At risk of being accused of the geekiest blog post ever, I give you a very good punt at the title. (Although this is perhaps more autobiographical/social history than full-on tech gunk.)
In the beginning there was only silence. As an 11 year old boy I sat at the my ZX81 and black and white portable TV* and played Quicksilva Scramble (all hail @zoupdragon) in a very quiet room. I wasn’t even into music that much then. I had an old 60’s boxed record player with Bakelite arm. It was ace. I played B. Bumble and the Stingers and Lieutenant Pigeon, old hand-me-down 45’s from the 60’s.
Other than that, the only sound you would have heard was the scream when the 16K RAM Pack** got bumped at the end of long 2 hours typing a program listing out a magazine.
Yes kids, in those days, you didn’t get highly produced demo discs on the covers of magazines. You got BASIC listings that you had to type in yourself. That were all shit. And rarely worked.
I did occasionally write my own programs. In true “Wester Hailes Child of the 70’s” style the first two programs I ever produced tried to pick the winner of horse races (it always picked the favourite and was a big fan of Lester Piggott) and calculated the winnings from a bet (it took ages to type in the bet, my Dad could do it quicker in his head).
The world of the ZX81 was that of Harold Lloyd. Silent, black and white and fell over a lot. But you never quite get over the first time you type:
20 GOTO 10
And then I got a ZX Spectrum. I was lucky enough to get a 2nd hand one for my Christmas as a friend at school was upgrading to a BBC Micro. They were the hot ticket item of that year. They were very hard to get as Christmas approached and some poor individuals couldn’t get one and ended up with an Oric 1.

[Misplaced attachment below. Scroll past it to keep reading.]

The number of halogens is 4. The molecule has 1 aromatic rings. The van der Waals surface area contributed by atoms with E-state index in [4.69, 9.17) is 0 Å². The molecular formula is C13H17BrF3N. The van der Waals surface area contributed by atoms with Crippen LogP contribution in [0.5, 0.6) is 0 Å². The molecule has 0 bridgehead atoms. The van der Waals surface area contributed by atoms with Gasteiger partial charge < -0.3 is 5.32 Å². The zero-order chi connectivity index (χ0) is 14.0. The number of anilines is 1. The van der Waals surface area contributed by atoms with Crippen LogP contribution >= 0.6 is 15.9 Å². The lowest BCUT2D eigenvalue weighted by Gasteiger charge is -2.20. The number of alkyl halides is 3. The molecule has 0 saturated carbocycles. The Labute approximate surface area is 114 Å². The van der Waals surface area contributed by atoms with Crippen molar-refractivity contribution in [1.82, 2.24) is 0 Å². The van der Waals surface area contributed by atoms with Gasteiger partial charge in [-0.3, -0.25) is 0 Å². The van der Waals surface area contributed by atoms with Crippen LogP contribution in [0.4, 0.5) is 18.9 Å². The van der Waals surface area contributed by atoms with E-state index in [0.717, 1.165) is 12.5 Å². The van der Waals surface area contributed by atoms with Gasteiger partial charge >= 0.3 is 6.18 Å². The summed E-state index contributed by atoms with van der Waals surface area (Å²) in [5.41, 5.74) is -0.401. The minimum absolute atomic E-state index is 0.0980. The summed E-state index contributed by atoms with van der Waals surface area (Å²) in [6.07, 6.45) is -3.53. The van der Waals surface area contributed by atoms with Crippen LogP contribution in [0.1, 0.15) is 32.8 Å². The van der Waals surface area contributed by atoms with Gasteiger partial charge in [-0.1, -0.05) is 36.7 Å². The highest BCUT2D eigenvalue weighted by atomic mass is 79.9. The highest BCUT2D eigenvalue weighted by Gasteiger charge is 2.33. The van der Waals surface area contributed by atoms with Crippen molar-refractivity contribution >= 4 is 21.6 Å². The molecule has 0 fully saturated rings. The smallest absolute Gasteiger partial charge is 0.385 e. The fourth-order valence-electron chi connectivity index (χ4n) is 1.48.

Wow! There was colour. Wow! There were some occasional beeping sounds. Ok, so each screen in The Hobbit took an age to load. Ok, so the keys were inexplicably rubbery. But it was (and still is, I bought one recently) a wonderful machine.I still remember very vividly the day I got Jet Set Willy. Giddy and awestruck, we played it for hours, mapping each screen on increasingly large amounts of line printer paper. Remember, there were no save games, no chance of redemption. Each new try had to get further, you had to go better. It punished weakness. I played it so much that day I went to sleep dreaming of Quirkafleeg. It was my first exposure to what became known as the Tetris Effect – seeing blocks fall in your sleep after extended playing – long before Tetris was born. Perhaps the “Willy Effect” might not have been the best name. Now that Matthew Smith is no longer missing, he should campaign for the effect to renamed.
For all the splendour of the Spectrum and the hours I spent playing Ultimate games, nothing really compares what came after and the wonder of the Commodore 64. Yes it had a proper keyboard, yes it had a lot of great games, yes it had joysticks and other paraphernalia but, and finally getting to the point, it had the SID Chip. Everything else was a progression on what had come before. The SID chip was brand new. Suddenly the world had sound worthy of the name.